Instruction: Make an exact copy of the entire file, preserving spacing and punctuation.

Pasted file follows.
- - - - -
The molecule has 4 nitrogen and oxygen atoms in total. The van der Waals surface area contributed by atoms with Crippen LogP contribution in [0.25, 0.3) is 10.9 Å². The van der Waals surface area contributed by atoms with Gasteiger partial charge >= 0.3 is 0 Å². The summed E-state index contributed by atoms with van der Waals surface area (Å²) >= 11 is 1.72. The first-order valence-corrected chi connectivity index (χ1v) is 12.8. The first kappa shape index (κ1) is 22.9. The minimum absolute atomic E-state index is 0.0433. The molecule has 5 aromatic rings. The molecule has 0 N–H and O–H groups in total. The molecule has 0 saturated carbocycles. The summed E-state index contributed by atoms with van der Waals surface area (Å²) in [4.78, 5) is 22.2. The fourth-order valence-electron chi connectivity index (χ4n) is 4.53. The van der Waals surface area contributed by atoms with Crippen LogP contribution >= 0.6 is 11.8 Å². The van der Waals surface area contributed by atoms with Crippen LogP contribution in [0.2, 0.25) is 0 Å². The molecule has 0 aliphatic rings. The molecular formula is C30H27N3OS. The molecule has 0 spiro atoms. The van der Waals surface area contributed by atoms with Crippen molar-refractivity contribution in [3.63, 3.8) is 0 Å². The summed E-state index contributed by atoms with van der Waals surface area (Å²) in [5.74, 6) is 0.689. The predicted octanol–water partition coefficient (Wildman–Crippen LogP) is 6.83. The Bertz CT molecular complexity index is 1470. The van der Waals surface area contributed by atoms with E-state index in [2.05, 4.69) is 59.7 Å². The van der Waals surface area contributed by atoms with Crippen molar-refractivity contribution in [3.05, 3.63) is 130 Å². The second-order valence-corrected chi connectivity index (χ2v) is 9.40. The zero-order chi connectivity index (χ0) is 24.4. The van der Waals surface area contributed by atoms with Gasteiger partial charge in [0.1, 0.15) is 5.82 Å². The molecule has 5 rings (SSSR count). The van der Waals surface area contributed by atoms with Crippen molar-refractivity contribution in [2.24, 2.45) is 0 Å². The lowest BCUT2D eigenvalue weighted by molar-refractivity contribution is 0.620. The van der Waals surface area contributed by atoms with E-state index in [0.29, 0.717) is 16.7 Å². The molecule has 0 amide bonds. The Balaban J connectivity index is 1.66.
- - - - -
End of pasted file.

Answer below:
The molecule has 4 nitrogen and oxygen atoms in total. The van der Waals surface area contributed by atoms with Crippen LogP contribution in [0.25, 0.3) is 10.9 Å². The van der Waals surface area contributed by atoms with Gasteiger partial charge >= 0.3 is 0 Å². The summed E-state index contributed by atoms with van der Waals surface area (Å²) >= 11 is 1.72. The first-order valence-corrected chi connectivity index (χ1v) is 12.8. The first kappa shape index (κ1) is 22.9. The minimum absolute atomic E-state index is 0.0433. The molecule has 5 aromatic rings. The molecule has 0 N–H and O–H groups in total. The molecule has 0 saturated carbocycles. The summed E-state index contributed by atoms with van der Waals surface area (Å²) in [4.78, 5) is 22.2. The fourth-order valence-electron chi connectivity index (χ4n) is 4.53. The van der Waals surface area contributed by atoms with Crippen LogP contribution >= 0.6 is 11.8 Å². The van der Waals surface area contributed by atoms with Crippen LogP contribution in [0.2, 0.25) is 0 Å². The molecule has 0 aliphatic rings. The molecular formula is C30H27N3OS. The molecule has 0 spiro atoms. The van der Waals surface area contributed by atoms with Crippen molar-refractivity contribution in [3.63, 3.8) is 0 Å². The summed E-state index contributed by atoms with van der Waals surface area (Å²) in [5.74, 6) is 0.689. The predicted octanol–water partition coefficient (Wildman–Crippen LogP) is 6.83. The Bertz CT molecular complexity index is 1470. The van der Waals surface area contributed by atoms with E-state index in [2.05, 4.69) is 59.7 Å². The van der Waals surface area contributed by atoms with Crippen molar-refractivity contribution in [3.05, 3.63) is 130 Å². The second-order valence-corrected chi connectivity index (χ2v) is 9.40. The zero-order chi connectivity index (χ0) is 24.4. The van der Waals surface area contributed by atoms with Gasteiger partial charge in [0.1, 0.15) is 5.82 Å². The molecule has 5 rings (SSSR count). The van der Waals surface area contributed by atoms with Crippen molar-refractivity contribution in [2.24, 2.45) is 0 Å². The lowest BCUT2D eigenvalue weighted by molar-refractivity contribution is 0.620. The van der Waals surface area contributed by atoms with E-state index in [0.29, 0.717) is 16.7 Å². The molecule has 0 amide bonds. The Balaban J connectivity index is 1.66.